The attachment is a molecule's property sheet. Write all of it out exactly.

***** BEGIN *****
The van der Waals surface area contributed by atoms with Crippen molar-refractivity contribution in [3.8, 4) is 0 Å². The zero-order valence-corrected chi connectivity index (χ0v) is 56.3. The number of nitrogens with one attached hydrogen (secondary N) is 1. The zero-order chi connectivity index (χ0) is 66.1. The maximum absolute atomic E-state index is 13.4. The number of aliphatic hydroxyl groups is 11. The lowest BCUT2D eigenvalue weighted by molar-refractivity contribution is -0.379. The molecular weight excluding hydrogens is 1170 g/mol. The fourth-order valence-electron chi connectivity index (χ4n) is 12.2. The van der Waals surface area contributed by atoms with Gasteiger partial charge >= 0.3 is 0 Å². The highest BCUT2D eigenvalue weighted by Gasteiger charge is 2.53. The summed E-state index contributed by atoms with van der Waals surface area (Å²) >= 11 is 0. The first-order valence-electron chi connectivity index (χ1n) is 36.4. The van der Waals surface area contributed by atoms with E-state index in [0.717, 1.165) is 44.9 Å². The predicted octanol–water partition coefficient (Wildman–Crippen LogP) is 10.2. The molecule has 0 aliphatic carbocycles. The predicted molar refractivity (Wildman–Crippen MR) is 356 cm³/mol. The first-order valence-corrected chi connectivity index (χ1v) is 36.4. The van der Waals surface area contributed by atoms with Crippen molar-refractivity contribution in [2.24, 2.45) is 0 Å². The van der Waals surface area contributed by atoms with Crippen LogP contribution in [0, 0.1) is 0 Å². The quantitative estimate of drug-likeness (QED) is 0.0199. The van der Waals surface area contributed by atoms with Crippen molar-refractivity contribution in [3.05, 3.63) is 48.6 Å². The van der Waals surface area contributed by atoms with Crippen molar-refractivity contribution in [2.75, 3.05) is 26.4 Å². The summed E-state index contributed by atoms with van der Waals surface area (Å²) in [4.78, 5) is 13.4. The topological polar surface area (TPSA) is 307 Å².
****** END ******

The van der Waals surface area contributed by atoms with Crippen molar-refractivity contribution in [3.8, 4) is 0 Å². The zero-order valence-corrected chi connectivity index (χ0v) is 56.3. The number of nitrogens with one attached hydrogen (secondary N) is 1. The zero-order chi connectivity index (χ0) is 66.1. The maximum absolute atomic E-state index is 13.4. The number of aliphatic hydroxyl groups is 11. The lowest BCUT2D eigenvalue weighted by molar-refractivity contribution is -0.379. The molecular weight excluding hydrogens is 1170 g/mol. The fourth-order valence-electron chi connectivity index (χ4n) is 12.2. The van der Waals surface area contributed by atoms with Gasteiger partial charge >= 0.3 is 0 Å². The highest BCUT2D eigenvalue weighted by Gasteiger charge is 2.53. The summed E-state index contributed by atoms with van der Waals surface area (Å²) >= 11 is 0. The first-order valence-electron chi connectivity index (χ1n) is 36.4. The van der Waals surface area contributed by atoms with E-state index in [0.717, 1.165) is 44.9 Å². The predicted octanol–water partition coefficient (Wildman–Crippen LogP) is 10.2. The molecule has 0 aliphatic carbocycles. The predicted molar refractivity (Wildman–Crippen MR) is 356 cm³/mol. The first-order valence-corrected chi connectivity index (χ1v) is 36.4. The van der Waals surface area contributed by atoms with Crippen molar-refractivity contribution in [2.24, 2.45) is 0 Å². The van der Waals surface area contributed by atoms with Crippen LogP contribution in [0, 0.1) is 0 Å². The quantitative estimate of drug-likeness (QED) is 0.0199. The van der Waals surface area contributed by atoms with Crippen molar-refractivity contribution in [3.05, 3.63) is 48.6 Å². The van der Waals surface area contributed by atoms with Crippen molar-refractivity contribution in [2.75, 3.05) is 26.4 Å². The summed E-state index contributed by atoms with van der Waals surface area (Å²) in [4.78, 5) is 13.4. The topological polar surface area (TPSA) is 307 Å².